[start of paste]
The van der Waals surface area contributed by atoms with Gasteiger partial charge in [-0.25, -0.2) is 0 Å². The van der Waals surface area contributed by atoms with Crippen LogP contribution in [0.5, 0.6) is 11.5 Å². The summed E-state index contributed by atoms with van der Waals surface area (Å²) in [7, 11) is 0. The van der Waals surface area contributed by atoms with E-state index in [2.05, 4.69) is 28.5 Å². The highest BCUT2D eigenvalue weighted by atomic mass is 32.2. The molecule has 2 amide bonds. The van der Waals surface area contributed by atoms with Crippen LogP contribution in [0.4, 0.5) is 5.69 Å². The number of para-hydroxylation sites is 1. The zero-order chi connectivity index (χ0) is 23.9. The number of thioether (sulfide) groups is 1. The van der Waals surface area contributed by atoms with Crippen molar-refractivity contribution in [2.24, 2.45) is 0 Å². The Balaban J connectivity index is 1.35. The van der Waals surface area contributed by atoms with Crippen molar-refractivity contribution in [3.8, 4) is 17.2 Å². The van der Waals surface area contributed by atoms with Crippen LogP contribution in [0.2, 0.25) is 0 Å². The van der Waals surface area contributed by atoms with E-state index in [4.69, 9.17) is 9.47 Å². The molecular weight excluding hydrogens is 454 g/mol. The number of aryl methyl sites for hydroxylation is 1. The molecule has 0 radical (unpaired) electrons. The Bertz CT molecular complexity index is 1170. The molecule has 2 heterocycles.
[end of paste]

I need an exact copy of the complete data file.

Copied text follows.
The van der Waals surface area contributed by atoms with Gasteiger partial charge in [-0.25, -0.2) is 0 Å². The van der Waals surface area contributed by atoms with Crippen LogP contribution in [0.5, 0.6) is 11.5 Å². The summed E-state index contributed by atoms with van der Waals surface area (Å²) in [7, 11) is 0. The van der Waals surface area contributed by atoms with E-state index in [2.05, 4.69) is 28.5 Å². The highest BCUT2D eigenvalue weighted by atomic mass is 32.2. The molecule has 2 amide bonds. The van der Waals surface area contributed by atoms with Crippen LogP contribution in [0.4, 0.5) is 5.69 Å². The number of para-hydroxylation sites is 1. The zero-order chi connectivity index (χ0) is 23.9. The number of thioether (sulfide) groups is 1. The van der Waals surface area contributed by atoms with Crippen molar-refractivity contribution in [2.24, 2.45) is 0 Å². The Balaban J connectivity index is 1.35. The van der Waals surface area contributed by atoms with Crippen molar-refractivity contribution in [3.8, 4) is 17.2 Å². The van der Waals surface area contributed by atoms with Crippen LogP contribution in [0.2, 0.25) is 0 Å². The van der Waals surface area contributed by atoms with E-state index in [4.69, 9.17) is 9.47 Å². The molecular weight excluding hydrogens is 454 g/mol. The number of aryl methyl sites for hydroxylation is 1. The molecule has 0 radical (unpaired) electrons. The Bertz CT molecular complexity index is 1170. The molecule has 2 heterocycles.